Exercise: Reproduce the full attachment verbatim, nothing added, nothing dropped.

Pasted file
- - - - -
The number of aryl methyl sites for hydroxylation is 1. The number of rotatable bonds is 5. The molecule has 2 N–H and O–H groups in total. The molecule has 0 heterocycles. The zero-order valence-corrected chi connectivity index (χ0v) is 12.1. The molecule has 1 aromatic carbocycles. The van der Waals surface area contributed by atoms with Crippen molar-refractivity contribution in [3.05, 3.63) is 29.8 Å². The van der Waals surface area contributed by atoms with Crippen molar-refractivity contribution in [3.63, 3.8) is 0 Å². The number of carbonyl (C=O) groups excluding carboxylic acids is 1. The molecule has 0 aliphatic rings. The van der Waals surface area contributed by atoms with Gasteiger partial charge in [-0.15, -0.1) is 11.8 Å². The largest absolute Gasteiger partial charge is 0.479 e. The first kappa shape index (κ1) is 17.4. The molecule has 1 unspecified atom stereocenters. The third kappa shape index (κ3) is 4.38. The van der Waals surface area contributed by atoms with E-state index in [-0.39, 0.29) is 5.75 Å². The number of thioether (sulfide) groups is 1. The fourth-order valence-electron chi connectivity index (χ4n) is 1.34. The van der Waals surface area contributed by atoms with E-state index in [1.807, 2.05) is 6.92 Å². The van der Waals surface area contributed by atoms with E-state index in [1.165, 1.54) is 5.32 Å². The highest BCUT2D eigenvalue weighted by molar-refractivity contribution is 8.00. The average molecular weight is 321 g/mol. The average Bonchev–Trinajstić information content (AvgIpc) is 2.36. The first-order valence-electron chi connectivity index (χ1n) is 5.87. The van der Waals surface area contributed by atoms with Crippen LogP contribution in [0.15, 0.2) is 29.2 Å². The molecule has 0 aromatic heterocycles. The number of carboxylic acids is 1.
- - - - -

The number of aryl methyl sites for hydroxylation is 1. The number of rotatable bonds is 5. The molecule has 2 N–H and O–H groups in total. The molecule has 0 heterocycles. The zero-order valence-corrected chi connectivity index (χ0v) is 12.1. The molecule has 1 aromatic carbocycles. The van der Waals surface area contributed by atoms with Crippen molar-refractivity contribution in [3.05, 3.63) is 29.8 Å². The van der Waals surface area contributed by atoms with Crippen molar-refractivity contribution in [3.63, 3.8) is 0 Å². The number of carbonyl (C=O) groups excluding carboxylic acids is 1. The molecule has 0 aliphatic rings. The van der Waals surface area contributed by atoms with Gasteiger partial charge in [-0.15, -0.1) is 11.8 Å². The largest absolute Gasteiger partial charge is 0.479 e. The first kappa shape index (κ1) is 17.4. The molecule has 1 unspecified atom stereocenters. The third kappa shape index (κ3) is 4.38. The van der Waals surface area contributed by atoms with E-state index in [-0.39, 0.29) is 5.75 Å². The number of thioether (sulfide) groups is 1. The fourth-order valence-electron chi connectivity index (χ4n) is 1.34. The van der Waals surface area contributed by atoms with E-state index in [1.807, 2.05) is 6.92 Å². The van der Waals surface area contributed by atoms with E-state index in [1.165, 1.54) is 5.32 Å². The highest BCUT2D eigenvalue weighted by molar-refractivity contribution is 8.00. The average molecular weight is 321 g/mol. The average Bonchev–Trinajstić information content (AvgIpc) is 2.36. The first-order valence-electron chi connectivity index (χ1n) is 5.87. The van der Waals surface area contributed by atoms with Crippen LogP contribution in [0.15, 0.2) is 29.2 Å². The molecule has 0 aromatic heterocycles. The number of carboxylic acids is 1.